Plum Street Investments LLC PNC Center Associates LLC Pogues Garage LLC & Powell Holdings LLC Port of Greater Cincinnati Development Authority Power Building Associates Ltd. Lowell G. Powers, Jr. Trust Lee Jones Prem Presidential Plaza Associates LP Princeton Properties Inc. Procter & Gamble Co. Provisional Properties LLC David W. Pruitt Manouso G. & Anastasia Psihountakis Public Library of Cincinnati & Hamilton County QC Properties Ltd. Roxanne Qualls Queen City Club Thomas J. & Barbara G. Quinn Trust Race Street Development Ltd. Rait Old Town LLC Laura S. Randall Raydar Rents Ltd. RC Loft Property LLC Andy Rebhun Frank R. Recker Deval M. & Likith V. Reddy Alexandre S. Regina Paul S. & Maritza P. Reid Patricia R. Reik Timothy P. & Patricia H. Reilly Robert E. & Christine L. N. Slangen Reinerman Deanne R. Reinzan-Lapille Marcus D. Relthford & Amy W. Eddy Irwin Lawrence Rhodes Darian J. Richardson Richter & Phillips Company Christopher Ridenour RKR Communities Ltd. Steven & Melissa Roberts Lee G. Robinson Trust Michael J. Roller Susan M. Rollman & Frances R. Katz Ron Hamilton Photo Limited Mary Katherine Rosack Millard C. Rosselott III Edward Rothenberg Robert G. Rothring Trust O Pierce Rudd, Sr. Trust S B G Properties Ltd. S E A L Properties LLC Kevin D. Sablosky Mark B. & Kathryne D. Sackett Samsar Holdings LLC Kathleen Sands Michael J. & Joanne A. Sanzere Mike Sarow Sarum Race Street LLC William M. Sasser Trust Damian G. & Robin M. Scallon
James I. Scharf, Jr. Louis & Carrie A. Schneider Robert A. Schneider Christine M. Schoonover & George H. Verkamp Eric Charles Schuermann Lucille Schumacher Trust Schwartz & Schwartz H Q Ltd. Robert G., Jr. & Erin Marie Schwartz P. Robert Schwetscheanu Shelley S. Sciborski Scottish Rite Bodies SDM Properties LLC Justin A. Servis Jay Sethi Seven West Seventh Inc. Kimberly S. Severin Rupa Sharma Howard Sharon Robert W. & Brenda J. Shawver M. V. Shetty Kyle K. Shinseki Robert III & Deborrah A. Shropshire SHV North America Corp. SHV Oil & Gas Holding Company Jerome J. & Ann C. Siegel Sixth St. Cincinnati Associates LLC Sky Lofts LLC Andre D. Smith, Jr. Eric M. Smith St. Xavier Church Property Corp. St. Xavier High School Inc. Marilyn V. Staggs Eugene J. Stagnaro, Jr. Mark F. Stahl Trust Nancy E. & Howard K. Starnbach State of Ohio Marsha H. Steed Sterling Phoenix Development LLC Andrew H. Stetson Jerome J. Strauss Donna J. Sturgeon & Chris S. Sterwerf Nique D. A. Swan & Natalie L. Auzenne-Swan Jay Switzer Sycamore & Third Realty LLC Taft Museum of Art James & Pamela Tagliareni Scott A. Taylor & Charles R. Nielson TBMG Properties LLC TCMH Holdings LLC Terrapark II L P Terrapark IV L P Territory Properties Midwest LLC The L & N RR Co. Roger F. & Noel A. Thesing Third and Main Group LLC Third Street Associates Steven M. Thomas Three East Fourth Inc. Tisch Properties LLC TJD Properties LLC Tollbridge Developer Ltd.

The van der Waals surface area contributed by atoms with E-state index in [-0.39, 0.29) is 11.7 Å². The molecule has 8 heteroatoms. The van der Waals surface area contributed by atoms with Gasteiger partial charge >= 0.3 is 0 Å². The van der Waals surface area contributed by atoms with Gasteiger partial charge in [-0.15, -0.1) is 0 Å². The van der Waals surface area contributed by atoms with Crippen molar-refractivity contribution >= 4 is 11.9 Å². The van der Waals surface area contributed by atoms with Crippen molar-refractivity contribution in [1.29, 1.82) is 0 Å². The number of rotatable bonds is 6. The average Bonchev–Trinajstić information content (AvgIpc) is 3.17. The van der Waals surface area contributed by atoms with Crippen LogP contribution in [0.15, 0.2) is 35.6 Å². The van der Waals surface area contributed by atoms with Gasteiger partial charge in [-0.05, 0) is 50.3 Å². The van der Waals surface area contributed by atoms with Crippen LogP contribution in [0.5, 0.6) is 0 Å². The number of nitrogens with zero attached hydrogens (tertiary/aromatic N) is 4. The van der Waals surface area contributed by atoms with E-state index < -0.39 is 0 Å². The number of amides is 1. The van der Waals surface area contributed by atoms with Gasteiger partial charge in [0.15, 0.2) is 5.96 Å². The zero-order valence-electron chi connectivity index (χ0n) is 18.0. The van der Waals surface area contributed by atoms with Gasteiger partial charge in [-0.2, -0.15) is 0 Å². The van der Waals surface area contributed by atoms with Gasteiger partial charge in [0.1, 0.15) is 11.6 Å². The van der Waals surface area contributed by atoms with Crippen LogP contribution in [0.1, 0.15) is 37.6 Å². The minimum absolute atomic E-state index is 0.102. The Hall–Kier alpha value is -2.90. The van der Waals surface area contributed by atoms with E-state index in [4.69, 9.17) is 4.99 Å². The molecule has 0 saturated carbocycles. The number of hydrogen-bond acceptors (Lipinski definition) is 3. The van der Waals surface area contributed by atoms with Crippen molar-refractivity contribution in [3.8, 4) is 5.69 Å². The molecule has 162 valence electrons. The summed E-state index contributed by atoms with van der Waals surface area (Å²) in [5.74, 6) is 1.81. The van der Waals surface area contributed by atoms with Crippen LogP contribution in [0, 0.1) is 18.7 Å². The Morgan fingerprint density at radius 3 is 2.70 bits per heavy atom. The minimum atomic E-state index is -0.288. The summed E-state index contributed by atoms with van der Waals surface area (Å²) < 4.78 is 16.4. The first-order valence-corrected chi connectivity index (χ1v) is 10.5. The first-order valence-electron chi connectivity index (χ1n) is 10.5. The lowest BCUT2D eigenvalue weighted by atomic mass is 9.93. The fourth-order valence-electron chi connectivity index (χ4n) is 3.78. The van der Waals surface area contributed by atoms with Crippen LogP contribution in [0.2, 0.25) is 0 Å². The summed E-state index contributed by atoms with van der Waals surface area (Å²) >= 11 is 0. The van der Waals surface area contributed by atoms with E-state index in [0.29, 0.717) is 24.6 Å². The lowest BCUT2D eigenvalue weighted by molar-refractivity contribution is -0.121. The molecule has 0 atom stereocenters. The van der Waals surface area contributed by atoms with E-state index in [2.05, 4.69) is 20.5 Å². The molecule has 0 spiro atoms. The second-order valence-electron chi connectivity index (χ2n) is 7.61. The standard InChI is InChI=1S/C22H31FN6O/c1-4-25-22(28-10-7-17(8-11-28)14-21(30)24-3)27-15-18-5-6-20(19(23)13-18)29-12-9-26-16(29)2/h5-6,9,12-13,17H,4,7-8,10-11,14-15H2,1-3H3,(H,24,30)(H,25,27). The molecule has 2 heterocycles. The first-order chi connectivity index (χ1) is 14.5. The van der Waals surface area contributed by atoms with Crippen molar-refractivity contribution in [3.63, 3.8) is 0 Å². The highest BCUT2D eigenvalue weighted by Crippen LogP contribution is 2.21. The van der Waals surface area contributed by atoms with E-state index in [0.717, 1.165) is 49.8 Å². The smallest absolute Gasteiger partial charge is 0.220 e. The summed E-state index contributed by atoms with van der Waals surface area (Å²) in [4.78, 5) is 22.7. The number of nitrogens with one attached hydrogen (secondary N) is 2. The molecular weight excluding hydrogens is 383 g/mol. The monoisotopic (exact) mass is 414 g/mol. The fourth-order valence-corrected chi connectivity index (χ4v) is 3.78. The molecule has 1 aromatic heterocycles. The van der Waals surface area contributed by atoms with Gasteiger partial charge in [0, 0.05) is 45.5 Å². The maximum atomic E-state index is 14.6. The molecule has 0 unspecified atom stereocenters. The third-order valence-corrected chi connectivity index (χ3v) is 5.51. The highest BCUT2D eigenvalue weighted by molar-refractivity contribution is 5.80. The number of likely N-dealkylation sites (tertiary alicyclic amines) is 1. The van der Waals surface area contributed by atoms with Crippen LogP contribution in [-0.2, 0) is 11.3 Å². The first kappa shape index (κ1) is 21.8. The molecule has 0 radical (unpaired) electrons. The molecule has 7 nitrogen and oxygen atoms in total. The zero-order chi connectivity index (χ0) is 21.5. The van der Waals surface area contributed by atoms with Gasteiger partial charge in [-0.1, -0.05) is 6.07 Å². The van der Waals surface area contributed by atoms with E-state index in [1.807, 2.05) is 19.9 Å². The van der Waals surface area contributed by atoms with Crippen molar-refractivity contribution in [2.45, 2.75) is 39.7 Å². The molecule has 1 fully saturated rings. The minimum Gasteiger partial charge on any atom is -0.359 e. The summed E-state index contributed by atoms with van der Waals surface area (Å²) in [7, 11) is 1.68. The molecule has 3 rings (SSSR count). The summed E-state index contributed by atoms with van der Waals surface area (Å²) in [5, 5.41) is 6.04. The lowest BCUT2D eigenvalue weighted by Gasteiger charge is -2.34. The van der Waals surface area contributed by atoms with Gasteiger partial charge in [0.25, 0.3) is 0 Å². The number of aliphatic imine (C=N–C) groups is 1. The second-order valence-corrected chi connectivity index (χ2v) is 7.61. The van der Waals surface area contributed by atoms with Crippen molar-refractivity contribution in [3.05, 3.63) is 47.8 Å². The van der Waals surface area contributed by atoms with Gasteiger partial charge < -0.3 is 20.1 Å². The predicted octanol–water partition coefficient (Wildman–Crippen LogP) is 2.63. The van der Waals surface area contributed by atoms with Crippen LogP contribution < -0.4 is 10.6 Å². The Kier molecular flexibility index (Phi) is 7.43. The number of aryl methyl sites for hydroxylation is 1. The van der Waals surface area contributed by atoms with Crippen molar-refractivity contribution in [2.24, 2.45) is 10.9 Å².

Torrence Investment Company Ltd. Thomas D. & Sherry L. Trebes Tri-Net Investment II Tri-State Equities LLC Trustees of Scottish Rite U S Bank NA Trust United Department Stores United States of America University Club Urban Property Management Inc. Urban Sites Limited URS Tower LLC Sharon A. Utendorf Valley View Commons LLC Derek D. Vandeusen Navid J. Varjavandi Vine Street Interests LLC Carl W. Vollman, II Vulcan Property Management Co. Joseph Christopher & Gail F. Waddell Trust Ruth A. Waldeck Walnut Towers Ltd. Watson Enterprises Inc. Vicki J. Webster Adam R. & Amber E. Weeks Betty Jane Weitzman Gil & Erin Weizer West Fourth LLC Raymond West West Third St 10 LLC Marsha K. Weston & Edward J. Felson Western & Southern Life Insurance Company Raymond C. Wetherell Joseph G. White & Christopher Childers Kevin M. & Abigail L. White Michael White & Rachel Rothenbach White White Oak Properties #5 LLC Christopher M. & Rebecca Nicole Wiedeman James M. Wiseman & Latondra K. Newton Robert & Carole Wissman Wit Enterprises LLC WKEM LLC Margaret M. Wolf Charles M. & Mary Lynn Wolff Eric E. Wolterman James M. Womack Allica S. Woods Woods Real Estate Investments LLC Franklin D. Wright, Jr. Trust WWWT LLC Ann L. Xanders Ying Xia Jon P. Yessin Zamichiei Properties LLC Gregory O. Zaun & Jamie L. Thibert Jennifer E. Zell Jeffrey J. & Carol A. Zimmerman